His secretary brought in the paper. She laid it on his desk and withdrew. He glanced up as she left and knew he would have her again tonight. As a duty to posterity he was obligated to father as many Aryan children as possible for the good of the Reich.
He glanced over the paper and saw that it was correct. Ordinarily, such orders were never committed to paper, but now, he sighed. So much had happened. Even his faith in the final victory was fading. He looked at the date on the top of the page. June 10, 1944. He thought back to the days of the Munich Putzch, when he was the bearer of the Blutfahne or blood flag. That cold November day twenty years ago. So much had changed. But much had remained the same. He was still loyal. He could still carry out orders. Befel ist befel. Orders are orders.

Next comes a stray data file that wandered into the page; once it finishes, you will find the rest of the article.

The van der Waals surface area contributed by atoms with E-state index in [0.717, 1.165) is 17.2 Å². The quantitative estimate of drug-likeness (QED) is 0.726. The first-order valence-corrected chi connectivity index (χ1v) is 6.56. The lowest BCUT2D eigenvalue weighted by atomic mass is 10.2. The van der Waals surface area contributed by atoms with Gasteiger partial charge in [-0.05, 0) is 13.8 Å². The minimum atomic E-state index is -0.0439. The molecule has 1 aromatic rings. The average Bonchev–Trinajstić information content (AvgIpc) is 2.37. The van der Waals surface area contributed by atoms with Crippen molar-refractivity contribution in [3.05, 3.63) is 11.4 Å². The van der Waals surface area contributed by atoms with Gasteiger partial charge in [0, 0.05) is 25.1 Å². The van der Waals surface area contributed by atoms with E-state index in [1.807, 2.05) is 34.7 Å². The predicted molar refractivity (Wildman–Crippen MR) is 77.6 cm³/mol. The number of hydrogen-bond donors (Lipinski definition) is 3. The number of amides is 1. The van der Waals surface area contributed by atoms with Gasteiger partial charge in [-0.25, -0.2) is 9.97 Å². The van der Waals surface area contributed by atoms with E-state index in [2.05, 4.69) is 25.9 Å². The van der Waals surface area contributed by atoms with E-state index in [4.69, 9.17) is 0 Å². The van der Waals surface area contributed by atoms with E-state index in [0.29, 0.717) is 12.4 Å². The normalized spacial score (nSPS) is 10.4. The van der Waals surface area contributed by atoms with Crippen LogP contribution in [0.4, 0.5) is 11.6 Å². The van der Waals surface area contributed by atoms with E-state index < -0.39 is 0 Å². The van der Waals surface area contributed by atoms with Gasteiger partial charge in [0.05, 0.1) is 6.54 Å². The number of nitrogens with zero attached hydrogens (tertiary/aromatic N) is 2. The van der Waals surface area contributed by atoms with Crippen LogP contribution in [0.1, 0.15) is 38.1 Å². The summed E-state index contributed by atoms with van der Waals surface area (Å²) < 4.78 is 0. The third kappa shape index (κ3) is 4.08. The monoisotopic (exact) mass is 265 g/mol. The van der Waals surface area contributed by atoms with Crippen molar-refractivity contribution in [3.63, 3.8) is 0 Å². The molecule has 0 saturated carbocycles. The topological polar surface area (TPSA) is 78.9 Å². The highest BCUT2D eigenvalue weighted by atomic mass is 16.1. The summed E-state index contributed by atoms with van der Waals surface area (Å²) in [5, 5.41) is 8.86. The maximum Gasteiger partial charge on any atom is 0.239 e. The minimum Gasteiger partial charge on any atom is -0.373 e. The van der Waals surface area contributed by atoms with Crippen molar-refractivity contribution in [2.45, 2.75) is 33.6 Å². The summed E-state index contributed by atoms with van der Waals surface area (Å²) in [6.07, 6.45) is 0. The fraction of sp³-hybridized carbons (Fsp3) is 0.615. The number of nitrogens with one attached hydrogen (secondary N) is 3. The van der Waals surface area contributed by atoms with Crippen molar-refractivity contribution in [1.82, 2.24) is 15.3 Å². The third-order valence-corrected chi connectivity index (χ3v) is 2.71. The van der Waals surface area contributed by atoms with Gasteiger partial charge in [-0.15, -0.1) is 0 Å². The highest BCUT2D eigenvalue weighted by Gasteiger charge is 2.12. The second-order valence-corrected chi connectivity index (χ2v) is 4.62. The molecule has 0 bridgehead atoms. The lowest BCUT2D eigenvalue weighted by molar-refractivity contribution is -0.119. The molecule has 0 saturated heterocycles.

Reichsfurher-SS Heinrich Himmler signed the order for the liquidation of the Lodz ghetto.
Seven months later, on January 9, 1945, of the 255,000 people once in the Lodz ghetto, the Soviets found 877 alive.